D. Charles Speer & the Helix came together through a shared love of musical interplay that moves the mind and body. Born from the obsessions and predilections of David Charles Shuford, strains of glassine cruelty, broken glasses and ruptured knees mixed with memories of Chet Atkins lullabies and ZZ Top vids to generate a songcraft steeped in tradition but themed for the burned. A practicing multi-instrumentalist in various New York City improvisational ensembles for the last 15 plus years, Shuford began to feel the pull of the pen soon after the last proposed apocalypse. He began writing and recording music in the style of interweaved rhythms and basic harmonic shapes associated with the music of the 20th century South. Drawing from a deep well of sources and influences, from Memphis string band blasters and Georgia soul merchants to Texas and California psych, to Cajun and country steel strings singing, anything with gusto to spare was fodder for the ear. Through a cutting lyrical style displaying vivid imagery and abject scenarios as well as a compositional sense that maintains a personal and singular sound, Speer manifests a modernist extension of some of America's most enthralling sounds.
The Helix features some of the hottest players in this or any other town, including Hans Chew on keys and Marc Orleans on pedal steel and guitar; they have both been members of the band since its earliest incarnations in 2006. Ted Robinson moved to town in early 2009 and immediately installed himself as a bad ass on the rhythm scene. Steven McGuirl has been a long term compatriot and supporter of the band and we are super pleased to have him join us in our frolics since spring of 2010. These cats have been honing their craft individually and in tandem for many a moon and the sweat, grime, and vibes shine through.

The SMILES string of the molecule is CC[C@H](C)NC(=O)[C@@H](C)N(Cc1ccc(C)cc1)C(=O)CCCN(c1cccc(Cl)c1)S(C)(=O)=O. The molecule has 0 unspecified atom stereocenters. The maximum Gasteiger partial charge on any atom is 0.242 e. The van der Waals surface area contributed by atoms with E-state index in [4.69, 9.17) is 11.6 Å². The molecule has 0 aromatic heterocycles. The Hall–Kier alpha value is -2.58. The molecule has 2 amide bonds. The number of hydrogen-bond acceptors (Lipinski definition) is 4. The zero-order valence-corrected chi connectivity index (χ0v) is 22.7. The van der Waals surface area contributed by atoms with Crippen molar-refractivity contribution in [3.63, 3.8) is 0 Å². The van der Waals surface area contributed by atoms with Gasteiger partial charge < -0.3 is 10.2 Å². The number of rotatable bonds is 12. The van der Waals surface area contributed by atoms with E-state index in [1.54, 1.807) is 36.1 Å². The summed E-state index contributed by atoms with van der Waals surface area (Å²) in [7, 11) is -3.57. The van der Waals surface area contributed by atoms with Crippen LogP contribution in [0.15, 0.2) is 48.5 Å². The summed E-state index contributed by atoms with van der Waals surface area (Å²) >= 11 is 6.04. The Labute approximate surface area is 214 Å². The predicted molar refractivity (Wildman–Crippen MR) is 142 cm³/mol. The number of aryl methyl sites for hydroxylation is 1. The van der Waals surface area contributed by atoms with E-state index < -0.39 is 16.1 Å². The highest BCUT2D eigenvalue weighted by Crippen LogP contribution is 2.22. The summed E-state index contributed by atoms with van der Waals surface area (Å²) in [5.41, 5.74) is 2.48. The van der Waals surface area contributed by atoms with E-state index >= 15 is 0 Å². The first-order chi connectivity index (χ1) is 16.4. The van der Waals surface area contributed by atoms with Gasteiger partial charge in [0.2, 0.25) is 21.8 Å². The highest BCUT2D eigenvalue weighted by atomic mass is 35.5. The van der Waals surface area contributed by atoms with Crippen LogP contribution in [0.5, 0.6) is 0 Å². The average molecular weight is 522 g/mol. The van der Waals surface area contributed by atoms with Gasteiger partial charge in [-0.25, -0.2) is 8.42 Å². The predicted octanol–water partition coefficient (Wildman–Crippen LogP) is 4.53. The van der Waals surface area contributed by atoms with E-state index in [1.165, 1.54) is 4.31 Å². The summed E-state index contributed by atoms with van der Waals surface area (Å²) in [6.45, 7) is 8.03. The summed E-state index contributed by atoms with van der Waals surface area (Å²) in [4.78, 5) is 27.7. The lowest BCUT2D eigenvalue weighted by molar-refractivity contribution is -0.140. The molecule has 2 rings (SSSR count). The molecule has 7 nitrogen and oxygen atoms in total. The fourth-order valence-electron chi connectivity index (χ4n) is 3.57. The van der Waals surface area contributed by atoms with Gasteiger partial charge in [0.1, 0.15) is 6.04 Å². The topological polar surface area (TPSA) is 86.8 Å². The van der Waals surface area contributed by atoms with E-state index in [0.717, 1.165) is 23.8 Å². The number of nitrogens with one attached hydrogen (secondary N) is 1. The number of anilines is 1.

Leaving the Commonwealth is the 3rd full length LP by D. Charles Speer & the Helix and features their most accomplished playing and songwriting yet, setting a high watermark for narrative honky tonk rock at this late date. Inspired by swaggering, outrageous and engaging sonic tales like Cowboy Jack Clement's "Miller's Cave", this album features byzantine songs which flow surprisingly quickly and with natural grace. The album opener "Razorbacked" emits noirish cinematic imagery and twists which are matched with music sparked from a wasted mid 70s cassette from Peaches or Turtles. Numerous musical luminaries, including Freddie King and Clifton Chenier, are invoked and celebrated in song. Other tracks like "Cumberland" and "Battle of the Wilderness" are historically detailed and geographically specific chronicles. Dense tones flow from all corners, with guitar sounds reminiscent of Fripp or Manzanera on one end and the pedal steel tones of Emmons and Mooney on another. Beautifully recorded by Jason LaFarge of Seizures Palace in the urban environs of Brooklyn, this album is southern by lyrical setting, country by instrumental arrangement, rocking through its rhythmic heft and most certainly contemporary in attitude.